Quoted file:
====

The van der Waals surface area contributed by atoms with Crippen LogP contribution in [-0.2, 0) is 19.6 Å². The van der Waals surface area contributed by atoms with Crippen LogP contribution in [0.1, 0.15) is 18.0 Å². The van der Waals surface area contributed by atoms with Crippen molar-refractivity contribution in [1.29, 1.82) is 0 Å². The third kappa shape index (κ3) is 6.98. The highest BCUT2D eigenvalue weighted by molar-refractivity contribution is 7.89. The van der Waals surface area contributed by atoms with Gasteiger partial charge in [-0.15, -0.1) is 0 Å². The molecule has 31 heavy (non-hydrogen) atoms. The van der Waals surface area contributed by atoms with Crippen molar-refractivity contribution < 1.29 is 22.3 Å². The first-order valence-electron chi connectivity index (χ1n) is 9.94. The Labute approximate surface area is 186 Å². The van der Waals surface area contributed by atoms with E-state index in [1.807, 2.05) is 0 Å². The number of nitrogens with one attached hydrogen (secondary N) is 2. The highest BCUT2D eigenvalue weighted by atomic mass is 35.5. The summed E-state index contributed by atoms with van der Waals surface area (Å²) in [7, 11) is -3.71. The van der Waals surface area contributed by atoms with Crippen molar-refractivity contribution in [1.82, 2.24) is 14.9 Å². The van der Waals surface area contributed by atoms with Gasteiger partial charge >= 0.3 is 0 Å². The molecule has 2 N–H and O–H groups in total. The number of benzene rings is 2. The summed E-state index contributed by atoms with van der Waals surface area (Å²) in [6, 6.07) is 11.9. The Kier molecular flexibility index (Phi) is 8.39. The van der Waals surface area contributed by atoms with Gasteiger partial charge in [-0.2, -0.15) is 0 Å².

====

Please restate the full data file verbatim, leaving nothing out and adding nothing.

The van der Waals surface area contributed by atoms with Crippen LogP contribution in [-0.2, 0) is 19.6 Å². The van der Waals surface area contributed by atoms with Crippen LogP contribution in [0.1, 0.15) is 18.0 Å². The van der Waals surface area contributed by atoms with Crippen molar-refractivity contribution in [1.29, 1.82) is 0 Å². The third kappa shape index (κ3) is 6.98. The highest BCUT2D eigenvalue weighted by molar-refractivity contribution is 7.89. The van der Waals surface area contributed by atoms with Gasteiger partial charge in [-0.15, -0.1) is 0 Å². The molecule has 31 heavy (non-hydrogen) atoms. The van der Waals surface area contributed by atoms with Crippen molar-refractivity contribution < 1.29 is 22.3 Å². The first-order valence-electron chi connectivity index (χ1n) is 9.94. The Labute approximate surface area is 186 Å². The van der Waals surface area contributed by atoms with E-state index in [1.807, 2.05) is 0 Å². The number of nitrogens with one attached hydrogen (secondary N) is 2. The highest BCUT2D eigenvalue weighted by atomic mass is 35.5. The summed E-state index contributed by atoms with van der Waals surface area (Å²) in [7, 11) is -3.71. The van der Waals surface area contributed by atoms with Crippen molar-refractivity contribution in [1.82, 2.24) is 14.9 Å². The van der Waals surface area contributed by atoms with Gasteiger partial charge >= 0.3 is 0 Å². The molecule has 2 N–H and O–H groups in total. The number of benzene rings is 2. The summed E-state index contributed by atoms with van der Waals surface area (Å²) in [6, 6.07) is 11.9. The Kier molecular flexibility index (Phi) is 8.39. The van der Waals surface area contributed by atoms with Gasteiger partial charge in [-0.2, -0.15) is 0 Å².